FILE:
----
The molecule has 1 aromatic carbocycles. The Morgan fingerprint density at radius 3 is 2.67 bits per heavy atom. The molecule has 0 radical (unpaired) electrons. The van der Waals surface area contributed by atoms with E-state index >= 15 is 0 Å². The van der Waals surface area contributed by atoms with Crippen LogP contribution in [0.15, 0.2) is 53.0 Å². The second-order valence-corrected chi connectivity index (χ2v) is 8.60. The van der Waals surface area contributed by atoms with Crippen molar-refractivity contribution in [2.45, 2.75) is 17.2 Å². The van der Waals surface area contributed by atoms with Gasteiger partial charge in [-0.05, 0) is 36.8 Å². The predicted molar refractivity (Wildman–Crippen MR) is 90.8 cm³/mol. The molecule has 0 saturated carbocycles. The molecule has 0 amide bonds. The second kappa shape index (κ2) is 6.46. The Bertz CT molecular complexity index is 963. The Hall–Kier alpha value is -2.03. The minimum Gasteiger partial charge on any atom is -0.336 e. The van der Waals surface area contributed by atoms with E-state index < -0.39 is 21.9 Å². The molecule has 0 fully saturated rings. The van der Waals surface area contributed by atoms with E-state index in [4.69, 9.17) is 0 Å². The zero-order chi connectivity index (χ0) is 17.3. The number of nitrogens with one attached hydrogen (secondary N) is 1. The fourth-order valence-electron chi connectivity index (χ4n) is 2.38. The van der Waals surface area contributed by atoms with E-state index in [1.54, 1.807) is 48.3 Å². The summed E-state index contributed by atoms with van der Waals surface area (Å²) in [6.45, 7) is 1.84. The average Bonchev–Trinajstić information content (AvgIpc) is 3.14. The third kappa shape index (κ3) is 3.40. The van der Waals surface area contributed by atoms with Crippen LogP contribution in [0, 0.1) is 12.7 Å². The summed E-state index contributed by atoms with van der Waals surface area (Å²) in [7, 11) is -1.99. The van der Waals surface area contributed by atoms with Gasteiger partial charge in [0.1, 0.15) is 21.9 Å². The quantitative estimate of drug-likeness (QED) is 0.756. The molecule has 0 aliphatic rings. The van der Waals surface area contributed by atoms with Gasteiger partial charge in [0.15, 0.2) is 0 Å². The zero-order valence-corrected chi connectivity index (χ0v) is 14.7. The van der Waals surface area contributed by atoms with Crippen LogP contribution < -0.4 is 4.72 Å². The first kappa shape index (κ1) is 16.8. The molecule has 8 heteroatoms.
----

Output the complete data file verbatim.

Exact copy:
The molecule has 1 aromatic carbocycles. The Morgan fingerprint density at radius 3 is 2.67 bits per heavy atom. The molecule has 0 radical (unpaired) electrons. The van der Waals surface area contributed by atoms with E-state index >= 15 is 0 Å². The van der Waals surface area contributed by atoms with Crippen LogP contribution in [0.15, 0.2) is 53.0 Å². The second-order valence-corrected chi connectivity index (χ2v) is 8.60. The van der Waals surface area contributed by atoms with Crippen molar-refractivity contribution in [2.45, 2.75) is 17.2 Å². The van der Waals surface area contributed by atoms with Gasteiger partial charge in [-0.05, 0) is 36.8 Å². The predicted molar refractivity (Wildman–Crippen MR) is 90.8 cm³/mol. The molecule has 0 saturated carbocycles. The molecule has 0 amide bonds. The second kappa shape index (κ2) is 6.46. The Bertz CT molecular complexity index is 963. The Hall–Kier alpha value is -2.03. The minimum Gasteiger partial charge on any atom is -0.336 e. The van der Waals surface area contributed by atoms with E-state index < -0.39 is 21.9 Å². The molecule has 0 fully saturated rings. The van der Waals surface area contributed by atoms with E-state index in [4.69, 9.17) is 0 Å². The zero-order chi connectivity index (χ0) is 17.3. The number of nitrogens with one attached hydrogen (secondary N) is 1. The fourth-order valence-electron chi connectivity index (χ4n) is 2.38. The van der Waals surface area contributed by atoms with E-state index in [1.54, 1.807) is 48.3 Å². The summed E-state index contributed by atoms with van der Waals surface area (Å²) in [6.45, 7) is 1.84. The average Bonchev–Trinajstić information content (AvgIpc) is 3.14. The third kappa shape index (κ3) is 3.40. The van der Waals surface area contributed by atoms with Crippen LogP contribution in [0, 0.1) is 12.7 Å². The summed E-state index contributed by atoms with van der Waals surface area (Å²) in [7, 11) is -1.99. The van der Waals surface area contributed by atoms with Gasteiger partial charge in [0.1, 0.15) is 21.9 Å². The quantitative estimate of drug-likeness (QED) is 0.756. The molecule has 0 aliphatic rings. The van der Waals surface area contributed by atoms with Gasteiger partial charge in [0.15, 0.2) is 0 Å². The zero-order valence-corrected chi connectivity index (χ0v) is 14.7. The van der Waals surface area contributed by atoms with Crippen LogP contribution < -0.4 is 4.72 Å². The first kappa shape index (κ1) is 16.8. The molecule has 8 heteroatoms.